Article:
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2.4 Serialization

What can you put into the store besides strings? Almost all lisp values and objects can be stored: numbers, symbols, strings, nil, characters, pathnames, conses, hash-tables, arrays, CLOS objects and structs. Nested and circular things are allowed. Nested and circular things are allowed. You can store basically anything except compiled functions, closures, class objects, packages and streams. Functions can be stored as uncompiled lambda expressions. (Compiled functions and other kinds of objects may eventually get supported too.)

Elephant needs to use a representation of data that is independant of a specific lisp or data store. Therefore all lisp values that are stored must be serialized into a canonical format. Because Berkeley DB supports variable length binary buffers, Elephant uses a binary serialization system. This process has some important consequences that it is very important to understand:

  1. Lisp identity can't be preserved. Since this is a store which persists across invocations of Lisp, this probably doesn't even make sense. However if you get an object from the index, store it to a lisp variable, then get it again - they will not be eq:
              (setq foo (cons nil nil))
              => (NIL)
              (add-to-root "my key" foo)
              => (NIL)
              (add-to-root "my other key" foo)
              => (NIL)
              (eq (get-from-root "my key")
                    (get-from-root "my other key"))
              => NIL
  2. Nested aggregates are stored in one buffer. If you store an set of objects in a hash table you try to store a hash table, all of those objects will get stored in one large binary buffer with the hash keys. This is true for all other aggregates that can store type T (cons, array, standard object, etc).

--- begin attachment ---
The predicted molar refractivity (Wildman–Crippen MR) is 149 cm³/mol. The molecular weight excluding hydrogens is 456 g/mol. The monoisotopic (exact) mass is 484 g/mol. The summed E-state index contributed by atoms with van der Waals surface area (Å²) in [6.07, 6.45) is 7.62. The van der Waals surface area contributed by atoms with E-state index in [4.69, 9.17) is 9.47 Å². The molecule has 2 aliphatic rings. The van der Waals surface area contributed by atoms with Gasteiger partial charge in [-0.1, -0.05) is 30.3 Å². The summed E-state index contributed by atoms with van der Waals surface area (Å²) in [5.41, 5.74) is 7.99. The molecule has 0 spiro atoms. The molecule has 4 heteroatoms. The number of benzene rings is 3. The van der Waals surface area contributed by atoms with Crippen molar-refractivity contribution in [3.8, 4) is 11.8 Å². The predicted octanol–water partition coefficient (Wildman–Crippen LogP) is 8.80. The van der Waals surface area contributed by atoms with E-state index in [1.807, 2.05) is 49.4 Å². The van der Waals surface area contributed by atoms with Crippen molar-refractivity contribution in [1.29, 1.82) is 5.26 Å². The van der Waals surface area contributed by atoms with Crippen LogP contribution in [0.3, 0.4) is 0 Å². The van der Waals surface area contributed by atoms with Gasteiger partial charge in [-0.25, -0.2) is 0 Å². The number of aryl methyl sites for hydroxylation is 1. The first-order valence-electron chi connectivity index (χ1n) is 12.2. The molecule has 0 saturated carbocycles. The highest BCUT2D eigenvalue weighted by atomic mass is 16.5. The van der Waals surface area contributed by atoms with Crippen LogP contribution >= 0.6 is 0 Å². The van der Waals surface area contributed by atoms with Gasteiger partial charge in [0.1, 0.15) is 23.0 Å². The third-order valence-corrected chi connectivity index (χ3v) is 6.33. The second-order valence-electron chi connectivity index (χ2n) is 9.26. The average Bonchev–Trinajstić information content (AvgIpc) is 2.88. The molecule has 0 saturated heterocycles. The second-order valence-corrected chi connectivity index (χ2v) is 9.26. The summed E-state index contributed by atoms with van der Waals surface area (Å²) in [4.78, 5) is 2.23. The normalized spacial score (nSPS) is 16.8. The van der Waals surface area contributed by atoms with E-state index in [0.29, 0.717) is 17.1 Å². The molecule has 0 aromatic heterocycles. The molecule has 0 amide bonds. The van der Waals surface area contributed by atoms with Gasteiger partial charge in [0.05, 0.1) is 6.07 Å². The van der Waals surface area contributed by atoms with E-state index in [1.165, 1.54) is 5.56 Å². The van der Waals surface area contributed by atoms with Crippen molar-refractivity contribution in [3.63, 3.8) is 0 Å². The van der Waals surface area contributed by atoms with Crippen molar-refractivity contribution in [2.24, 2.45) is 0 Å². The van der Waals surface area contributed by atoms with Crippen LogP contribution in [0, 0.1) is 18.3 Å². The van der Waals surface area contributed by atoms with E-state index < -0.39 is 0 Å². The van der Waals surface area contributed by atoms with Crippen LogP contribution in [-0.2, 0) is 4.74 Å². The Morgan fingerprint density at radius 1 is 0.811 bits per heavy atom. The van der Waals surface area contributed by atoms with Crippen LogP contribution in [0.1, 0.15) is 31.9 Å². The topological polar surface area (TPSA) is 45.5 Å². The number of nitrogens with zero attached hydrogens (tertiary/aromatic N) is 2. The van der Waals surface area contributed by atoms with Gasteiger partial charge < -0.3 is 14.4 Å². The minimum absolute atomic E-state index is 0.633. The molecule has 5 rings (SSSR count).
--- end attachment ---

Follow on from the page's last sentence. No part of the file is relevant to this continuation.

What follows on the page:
3. Mutated substructure does not persist.
              (setf (car foo) T)
              => T
              (get-from-root "my key")
              => (NIL)

    This will affect all aggregate types: objects, conses, hash-tables, et cetera. (You can of course manually re-store the cons.) In this sense elephant does not automatically provide persistent collections. If you want to persist every access, you have to use BTrees (see Persistent BTrees).

  4. Serialization and deserialization can be costly. While serialization is pretty fast, but it is still expensive to store large objects wholesale. Also, since object identity is impossible to maintain, deserialization must re-cons or re-allocate the entire object every time increasing the number of GCs the system does. This eager allocation is contrary to how most people want to use a database: one of the reasons to use a database is if your objects can't fit into main memory all at once.
  5. Merge-conflicts in heavily multi-process/threaded situations. This is the common read-modify-write problem in all databases. We will talk more about this in the Using Transactions section.

This may seem terribly restrictive, but don't despair, we'll solve most of these problems in the next section.....